Meeting Art Laboe, L.A.’s pioneering rock ‘n roll deejay

Music · Visual arts

We enjoyed meeting the amazing Los Angeles radio legend, Art Laboe, Wednesday night at the Grammy Museum downtown. Laboe’s a pioneer in many ways — issuing the first-ever record compilations and coining the expression “Oldies But Goodies.”

The deejay is very much alive and kicking; though in his eighties, he was in great shape cruising the opening of a new show, “Trouble in Paradise: Music in Los Angeles 1945-1975.” Co-curated by the USC professor and cultural anthropologist, Josh Kun, and Tori Millimaki, the show addresses a huge sprawl of musical genres — surf rock, jazz, R&B, Laurel Canyon folk rock, the Sunset Strip rock scene and the East L.A. Chicano sound — what a broad swathe! Installed in three large areas of the Museum’s fourth floor, it recycles fun memorabilia (we like the album covers lent by night club expert Domenic Priore) covering a 30-year window that coincides with the time frame of the Pacific Standard Time regional arts festival.

The stuff on Laboe was a high point for this non-native Angeleno, particularly the show’s inclusion of the glorious multiracial dance-party photo above.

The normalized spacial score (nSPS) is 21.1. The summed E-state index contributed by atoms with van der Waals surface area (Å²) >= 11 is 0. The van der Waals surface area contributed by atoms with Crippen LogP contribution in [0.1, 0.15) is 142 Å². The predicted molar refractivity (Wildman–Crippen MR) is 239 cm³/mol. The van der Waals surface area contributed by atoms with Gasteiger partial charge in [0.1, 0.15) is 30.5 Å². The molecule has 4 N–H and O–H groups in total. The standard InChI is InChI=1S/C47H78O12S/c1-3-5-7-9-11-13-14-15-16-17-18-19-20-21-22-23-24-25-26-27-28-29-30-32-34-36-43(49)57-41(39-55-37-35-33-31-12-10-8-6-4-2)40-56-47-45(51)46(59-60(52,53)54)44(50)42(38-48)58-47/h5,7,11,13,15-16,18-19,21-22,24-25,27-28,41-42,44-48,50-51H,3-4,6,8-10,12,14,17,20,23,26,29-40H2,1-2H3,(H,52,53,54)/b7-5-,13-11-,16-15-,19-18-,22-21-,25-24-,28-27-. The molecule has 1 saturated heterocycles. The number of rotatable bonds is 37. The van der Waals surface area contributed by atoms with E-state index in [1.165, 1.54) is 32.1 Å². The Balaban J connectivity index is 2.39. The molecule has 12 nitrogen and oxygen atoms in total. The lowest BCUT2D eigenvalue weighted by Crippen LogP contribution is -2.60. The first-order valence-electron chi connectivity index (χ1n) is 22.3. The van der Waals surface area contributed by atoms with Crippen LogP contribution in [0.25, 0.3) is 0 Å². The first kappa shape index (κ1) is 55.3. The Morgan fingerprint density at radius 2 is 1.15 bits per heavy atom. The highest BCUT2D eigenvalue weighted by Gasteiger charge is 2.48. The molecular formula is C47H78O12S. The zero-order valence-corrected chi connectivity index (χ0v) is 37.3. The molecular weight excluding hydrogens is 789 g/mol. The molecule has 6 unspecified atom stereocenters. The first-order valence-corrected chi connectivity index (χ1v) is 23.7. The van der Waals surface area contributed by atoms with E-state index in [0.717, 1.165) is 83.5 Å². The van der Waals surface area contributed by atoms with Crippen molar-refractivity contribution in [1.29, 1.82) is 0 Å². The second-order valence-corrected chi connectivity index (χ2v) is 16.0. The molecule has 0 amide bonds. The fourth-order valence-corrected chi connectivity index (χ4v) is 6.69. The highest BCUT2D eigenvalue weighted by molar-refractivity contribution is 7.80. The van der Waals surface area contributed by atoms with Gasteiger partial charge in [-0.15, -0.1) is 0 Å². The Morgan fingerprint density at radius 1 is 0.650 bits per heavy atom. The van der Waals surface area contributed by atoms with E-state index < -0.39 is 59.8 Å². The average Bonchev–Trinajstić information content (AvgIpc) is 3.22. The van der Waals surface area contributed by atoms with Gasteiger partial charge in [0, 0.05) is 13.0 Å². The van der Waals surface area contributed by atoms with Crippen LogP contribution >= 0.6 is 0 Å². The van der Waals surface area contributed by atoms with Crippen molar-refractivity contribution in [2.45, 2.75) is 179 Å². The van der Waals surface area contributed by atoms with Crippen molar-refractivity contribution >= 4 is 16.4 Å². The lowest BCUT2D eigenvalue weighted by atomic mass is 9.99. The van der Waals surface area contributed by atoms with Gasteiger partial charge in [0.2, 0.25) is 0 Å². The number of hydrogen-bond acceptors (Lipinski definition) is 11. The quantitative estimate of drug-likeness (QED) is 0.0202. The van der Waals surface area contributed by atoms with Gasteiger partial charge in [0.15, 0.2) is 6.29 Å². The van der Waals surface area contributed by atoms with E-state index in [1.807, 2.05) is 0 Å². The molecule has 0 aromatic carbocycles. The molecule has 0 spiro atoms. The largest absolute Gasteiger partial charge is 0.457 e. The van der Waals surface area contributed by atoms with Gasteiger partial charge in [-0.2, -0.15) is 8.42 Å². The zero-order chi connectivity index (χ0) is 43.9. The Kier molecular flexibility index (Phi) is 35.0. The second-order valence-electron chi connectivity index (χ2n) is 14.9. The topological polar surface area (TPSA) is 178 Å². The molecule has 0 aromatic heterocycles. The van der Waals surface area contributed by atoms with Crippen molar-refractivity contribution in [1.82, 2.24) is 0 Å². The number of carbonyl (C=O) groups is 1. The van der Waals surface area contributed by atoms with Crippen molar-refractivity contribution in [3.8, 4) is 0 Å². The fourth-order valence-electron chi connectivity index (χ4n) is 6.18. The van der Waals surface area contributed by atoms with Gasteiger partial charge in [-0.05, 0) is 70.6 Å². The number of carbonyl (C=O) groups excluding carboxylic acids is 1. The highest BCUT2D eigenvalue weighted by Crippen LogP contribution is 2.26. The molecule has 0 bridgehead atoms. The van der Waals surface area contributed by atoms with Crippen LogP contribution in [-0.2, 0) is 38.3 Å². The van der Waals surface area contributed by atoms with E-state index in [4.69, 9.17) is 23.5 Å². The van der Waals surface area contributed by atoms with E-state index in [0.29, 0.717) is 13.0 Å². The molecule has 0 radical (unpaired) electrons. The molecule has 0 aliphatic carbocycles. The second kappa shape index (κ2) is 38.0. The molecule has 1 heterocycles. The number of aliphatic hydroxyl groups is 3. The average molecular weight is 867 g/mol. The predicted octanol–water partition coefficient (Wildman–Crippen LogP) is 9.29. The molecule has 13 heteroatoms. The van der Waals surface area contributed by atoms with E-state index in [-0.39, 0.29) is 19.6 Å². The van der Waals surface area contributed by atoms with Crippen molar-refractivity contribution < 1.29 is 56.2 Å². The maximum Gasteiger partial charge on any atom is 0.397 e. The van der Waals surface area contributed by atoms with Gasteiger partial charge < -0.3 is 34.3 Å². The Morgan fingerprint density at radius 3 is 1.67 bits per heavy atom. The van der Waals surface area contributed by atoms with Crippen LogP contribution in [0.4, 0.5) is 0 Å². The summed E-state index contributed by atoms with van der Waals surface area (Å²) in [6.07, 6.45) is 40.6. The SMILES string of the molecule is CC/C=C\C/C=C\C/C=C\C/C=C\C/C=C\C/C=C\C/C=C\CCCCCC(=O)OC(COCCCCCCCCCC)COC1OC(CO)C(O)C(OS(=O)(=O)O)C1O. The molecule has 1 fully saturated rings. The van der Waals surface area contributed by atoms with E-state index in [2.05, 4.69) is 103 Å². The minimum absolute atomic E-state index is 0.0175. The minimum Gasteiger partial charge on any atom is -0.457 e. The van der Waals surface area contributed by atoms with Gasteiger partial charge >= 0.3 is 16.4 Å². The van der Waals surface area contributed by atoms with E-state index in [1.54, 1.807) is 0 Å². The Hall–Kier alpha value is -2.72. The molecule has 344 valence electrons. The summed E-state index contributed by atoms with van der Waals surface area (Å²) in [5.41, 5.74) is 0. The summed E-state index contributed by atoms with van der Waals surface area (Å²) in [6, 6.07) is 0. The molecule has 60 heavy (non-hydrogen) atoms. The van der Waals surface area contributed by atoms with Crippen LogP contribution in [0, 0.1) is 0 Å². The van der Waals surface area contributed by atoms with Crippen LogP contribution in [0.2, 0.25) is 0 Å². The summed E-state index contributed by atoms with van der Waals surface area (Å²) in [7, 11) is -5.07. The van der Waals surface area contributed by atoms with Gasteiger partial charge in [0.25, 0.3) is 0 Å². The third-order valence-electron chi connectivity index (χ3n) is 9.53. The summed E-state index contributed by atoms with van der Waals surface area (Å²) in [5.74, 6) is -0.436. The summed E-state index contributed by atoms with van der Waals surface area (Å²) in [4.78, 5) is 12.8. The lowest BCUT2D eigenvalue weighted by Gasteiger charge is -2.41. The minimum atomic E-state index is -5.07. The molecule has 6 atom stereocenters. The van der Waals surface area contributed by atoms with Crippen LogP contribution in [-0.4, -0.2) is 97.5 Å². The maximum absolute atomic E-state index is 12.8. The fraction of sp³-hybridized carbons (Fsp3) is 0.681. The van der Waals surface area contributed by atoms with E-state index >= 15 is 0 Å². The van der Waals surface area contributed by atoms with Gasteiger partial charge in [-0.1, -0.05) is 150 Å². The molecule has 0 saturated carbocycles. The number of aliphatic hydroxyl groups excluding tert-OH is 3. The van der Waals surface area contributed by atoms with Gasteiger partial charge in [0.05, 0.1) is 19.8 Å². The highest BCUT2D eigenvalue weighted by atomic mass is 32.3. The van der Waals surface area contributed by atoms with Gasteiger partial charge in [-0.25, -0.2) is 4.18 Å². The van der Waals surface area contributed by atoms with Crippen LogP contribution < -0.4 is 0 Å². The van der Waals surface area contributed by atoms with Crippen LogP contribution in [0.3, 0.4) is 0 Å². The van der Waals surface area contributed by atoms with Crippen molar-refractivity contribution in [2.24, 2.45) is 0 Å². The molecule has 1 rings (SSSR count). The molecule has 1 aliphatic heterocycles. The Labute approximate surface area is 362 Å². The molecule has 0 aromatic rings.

[Both big photos are clickable.]

Still a ball of fire and surrounded an entourage of attractive women, the legendary deejay chatted with us prior to trotting off for his nightly syndicated radio program [airs on Hot 92.3, 7 to midnight M-F and Sunday 6 to midnight.]

From approximately 1955 to 1959, Laboe hosted teenage dance parties at the El Monte Legion Stadium, where so much rock history occurred. [I knew of it as a lyric from “Dog Breath,” Frank Zappa’s paean to his southern California teenage years.]

Laboe explained, “Teens weren’t allowed to go to public dances unless they [the dances] were sanctioned by the School board. That was in the city of L.A. That’s why we went to a different city, where L.A. had no jurisdiction. Saturday nights we were in El Monte, then we went to Huntington Beach, Southgate, Long Beach and Beverly Hills. And Anaheim.

“But always El Monte. We had 2,000 to 3,000 kids.”

“We had live music. Chuck Berry, Jackie Wilson, Jerry Lee Lewis and Bo Diddly played our shows.

When I mentioned to Laboe that he looks pretty happy in the photo, he retorted without missing a beat: “Three thousand kids and I had a piece of the action. Of course I was happy.”

He then described his afternoon KPOP broadcasts. “We did it from the drive-in [restaurants]. The kids would get out of school. Hamburgers. Cokes. We started at three pm and we’d go around till six.

“I would walk around [the parking lot]. I ‘d put these kids on the air. Dedications. It was the Scrivner’s drive-ins . I was the roving disc jockey. I roved different drive-ins. First there were five. Then there were 12.”

Another fantastic photo, below, in which Laboe interviews teen crooner, Ricky Nelson, amidst a gaggle of girl fans.

drive-in photo courtesy atomicspendor website
el monte, ricky nelson photos courtesy art laboe

Trouble in Paradise: Music in Los Angeles 1945-1975 | The Grammy Museum | thru June 3

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